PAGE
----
Several Western countries have announced sanctions against officials in China over rights abuses against the mostly Muslim Uighur minority group.
China has detained Uighurs at camps in the north-west region of Xinjiang and faces accusations of torture, forced labour and sexual abuse.
The sanctions, including travel bans and asset freezes, target senior officials in Xinjiang who have been accused of responsibility for abuses against Uighurs. They were announced as part of a coordinated effort by the European Union, UK, Canada and the US.
Human rights groups say China has detained more than a million Uighurs and people from other Muslim minority groups at camps in Xinjiang.
The Chinese government has denied the allegations of abuse, claiming the camps in Xinjiang are “re-education” facilities being used to combat terrorism. It has responded with its own sanctions against European officials.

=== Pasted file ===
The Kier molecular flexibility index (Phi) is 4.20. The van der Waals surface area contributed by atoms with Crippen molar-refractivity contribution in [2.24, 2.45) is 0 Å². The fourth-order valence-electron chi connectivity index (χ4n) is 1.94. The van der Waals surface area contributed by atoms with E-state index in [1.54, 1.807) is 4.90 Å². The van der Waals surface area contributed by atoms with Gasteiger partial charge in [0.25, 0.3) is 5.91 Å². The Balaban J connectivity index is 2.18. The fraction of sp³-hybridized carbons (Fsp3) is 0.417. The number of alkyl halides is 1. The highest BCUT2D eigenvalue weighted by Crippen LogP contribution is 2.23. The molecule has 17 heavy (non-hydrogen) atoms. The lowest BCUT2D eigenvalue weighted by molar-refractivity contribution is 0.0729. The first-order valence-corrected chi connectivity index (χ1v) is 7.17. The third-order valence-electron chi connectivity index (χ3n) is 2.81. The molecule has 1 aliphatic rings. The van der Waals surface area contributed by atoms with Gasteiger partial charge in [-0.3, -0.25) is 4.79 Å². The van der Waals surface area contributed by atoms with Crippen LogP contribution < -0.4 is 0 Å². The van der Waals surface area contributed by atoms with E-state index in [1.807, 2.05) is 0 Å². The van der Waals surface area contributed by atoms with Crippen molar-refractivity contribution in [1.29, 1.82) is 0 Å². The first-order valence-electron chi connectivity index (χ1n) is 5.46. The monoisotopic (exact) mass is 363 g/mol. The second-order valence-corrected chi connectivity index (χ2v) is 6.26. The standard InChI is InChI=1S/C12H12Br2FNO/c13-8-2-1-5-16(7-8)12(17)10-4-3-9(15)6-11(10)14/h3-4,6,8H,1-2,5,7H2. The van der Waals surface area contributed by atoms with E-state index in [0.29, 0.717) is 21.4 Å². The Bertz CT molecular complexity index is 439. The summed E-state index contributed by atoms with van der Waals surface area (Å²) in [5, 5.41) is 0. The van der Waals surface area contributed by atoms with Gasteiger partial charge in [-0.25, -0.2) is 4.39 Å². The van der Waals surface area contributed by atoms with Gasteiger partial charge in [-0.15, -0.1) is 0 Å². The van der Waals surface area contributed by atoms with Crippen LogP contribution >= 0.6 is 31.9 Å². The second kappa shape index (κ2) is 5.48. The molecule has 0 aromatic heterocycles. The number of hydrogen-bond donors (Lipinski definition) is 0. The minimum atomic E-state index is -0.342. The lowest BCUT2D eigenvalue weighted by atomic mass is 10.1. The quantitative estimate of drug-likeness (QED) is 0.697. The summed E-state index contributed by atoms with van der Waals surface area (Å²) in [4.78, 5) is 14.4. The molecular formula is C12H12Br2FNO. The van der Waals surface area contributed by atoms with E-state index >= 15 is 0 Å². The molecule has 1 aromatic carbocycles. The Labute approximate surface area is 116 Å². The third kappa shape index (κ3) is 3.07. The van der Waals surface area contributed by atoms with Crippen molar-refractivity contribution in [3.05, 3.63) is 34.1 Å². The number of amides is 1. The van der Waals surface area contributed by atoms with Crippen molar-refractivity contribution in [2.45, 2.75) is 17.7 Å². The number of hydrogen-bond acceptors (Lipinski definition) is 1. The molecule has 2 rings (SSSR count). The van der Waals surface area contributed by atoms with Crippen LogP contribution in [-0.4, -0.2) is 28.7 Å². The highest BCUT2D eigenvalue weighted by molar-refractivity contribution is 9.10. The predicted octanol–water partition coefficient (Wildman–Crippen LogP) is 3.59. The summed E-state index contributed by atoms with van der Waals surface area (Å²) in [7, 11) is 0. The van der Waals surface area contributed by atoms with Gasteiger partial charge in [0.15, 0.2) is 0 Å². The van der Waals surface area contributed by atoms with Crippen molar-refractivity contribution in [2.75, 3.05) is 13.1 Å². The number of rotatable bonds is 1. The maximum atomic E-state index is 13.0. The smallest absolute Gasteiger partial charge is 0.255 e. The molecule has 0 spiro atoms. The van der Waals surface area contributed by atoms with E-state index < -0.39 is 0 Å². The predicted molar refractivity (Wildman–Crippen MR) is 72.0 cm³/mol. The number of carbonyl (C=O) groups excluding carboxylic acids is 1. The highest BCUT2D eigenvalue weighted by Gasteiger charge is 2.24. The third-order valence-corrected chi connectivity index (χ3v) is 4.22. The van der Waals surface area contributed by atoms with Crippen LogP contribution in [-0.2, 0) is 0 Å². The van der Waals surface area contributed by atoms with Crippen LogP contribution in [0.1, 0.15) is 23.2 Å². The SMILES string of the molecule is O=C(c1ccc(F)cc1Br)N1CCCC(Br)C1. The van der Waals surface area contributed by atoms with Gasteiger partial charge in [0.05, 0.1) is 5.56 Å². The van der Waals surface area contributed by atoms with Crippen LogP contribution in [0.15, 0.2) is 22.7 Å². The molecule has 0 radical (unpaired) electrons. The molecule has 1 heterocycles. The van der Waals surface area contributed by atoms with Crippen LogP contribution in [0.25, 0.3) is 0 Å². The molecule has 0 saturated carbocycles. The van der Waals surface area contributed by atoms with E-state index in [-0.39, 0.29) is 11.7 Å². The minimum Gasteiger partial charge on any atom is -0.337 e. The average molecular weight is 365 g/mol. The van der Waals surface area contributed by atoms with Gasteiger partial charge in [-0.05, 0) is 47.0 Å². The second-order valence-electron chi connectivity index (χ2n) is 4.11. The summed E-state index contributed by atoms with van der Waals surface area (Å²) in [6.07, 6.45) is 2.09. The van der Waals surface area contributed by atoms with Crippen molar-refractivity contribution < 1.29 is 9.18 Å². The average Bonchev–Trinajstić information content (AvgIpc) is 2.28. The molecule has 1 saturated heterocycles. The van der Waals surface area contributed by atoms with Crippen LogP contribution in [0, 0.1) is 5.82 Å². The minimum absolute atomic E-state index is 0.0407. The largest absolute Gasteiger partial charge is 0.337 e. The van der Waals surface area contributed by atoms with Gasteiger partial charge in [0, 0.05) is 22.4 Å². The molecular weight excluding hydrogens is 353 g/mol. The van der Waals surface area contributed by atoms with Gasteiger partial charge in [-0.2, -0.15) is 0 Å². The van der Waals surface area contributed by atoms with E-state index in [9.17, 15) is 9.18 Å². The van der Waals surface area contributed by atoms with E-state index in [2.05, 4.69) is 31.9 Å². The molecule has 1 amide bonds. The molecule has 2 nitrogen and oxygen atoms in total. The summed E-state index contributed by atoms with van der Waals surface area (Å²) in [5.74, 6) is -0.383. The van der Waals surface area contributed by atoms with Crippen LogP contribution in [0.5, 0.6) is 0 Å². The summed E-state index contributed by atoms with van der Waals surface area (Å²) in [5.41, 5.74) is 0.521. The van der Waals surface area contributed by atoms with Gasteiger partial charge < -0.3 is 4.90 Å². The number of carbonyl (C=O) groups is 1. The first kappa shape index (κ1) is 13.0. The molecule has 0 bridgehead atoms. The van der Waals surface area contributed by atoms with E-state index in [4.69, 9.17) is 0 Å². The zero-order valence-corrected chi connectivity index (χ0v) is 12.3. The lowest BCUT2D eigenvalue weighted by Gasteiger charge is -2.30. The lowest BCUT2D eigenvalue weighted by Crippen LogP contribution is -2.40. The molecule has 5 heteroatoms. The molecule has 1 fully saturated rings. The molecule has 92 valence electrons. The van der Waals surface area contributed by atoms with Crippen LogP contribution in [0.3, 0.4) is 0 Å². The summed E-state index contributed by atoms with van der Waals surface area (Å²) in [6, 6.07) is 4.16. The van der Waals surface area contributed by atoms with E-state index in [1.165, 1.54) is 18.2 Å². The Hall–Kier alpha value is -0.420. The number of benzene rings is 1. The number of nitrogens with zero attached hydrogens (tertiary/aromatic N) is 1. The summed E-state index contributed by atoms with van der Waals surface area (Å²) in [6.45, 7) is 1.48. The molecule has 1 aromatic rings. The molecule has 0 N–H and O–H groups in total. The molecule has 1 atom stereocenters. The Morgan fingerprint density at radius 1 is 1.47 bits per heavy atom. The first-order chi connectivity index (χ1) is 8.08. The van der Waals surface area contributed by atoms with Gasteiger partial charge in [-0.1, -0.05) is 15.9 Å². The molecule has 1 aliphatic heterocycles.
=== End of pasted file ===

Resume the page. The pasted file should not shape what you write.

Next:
Those hit with sanctions include Chen Mingguo, the director of the Xinjiang Public Security Bureau, who the EU said was responsible for “serious human rights violations”; senior Chinese officials Wang Mingshan and Wang Junzheng; and the former deputy party secretary in Xinjiang, Zhu Hailun.
One entity, the Xinjiang Production and Construction Corps Public Security Bureau, was also sanctioned.
UK Foreign Secretary Dominic Raab said the abuse of the Uighur Muslims in Xinjiang was “one of the worst human rights crises of our time” and the international community “cannot simply look the other way”.
He said the treatment of Uighurs amounted to “appalling violations of the most basic human rights”.
The EU has not imposed new sanctions on China over human rights abuses since the 1989 Tiananmen Square crackdown, when troops in Beijing opened fire on pro-democracy protesters.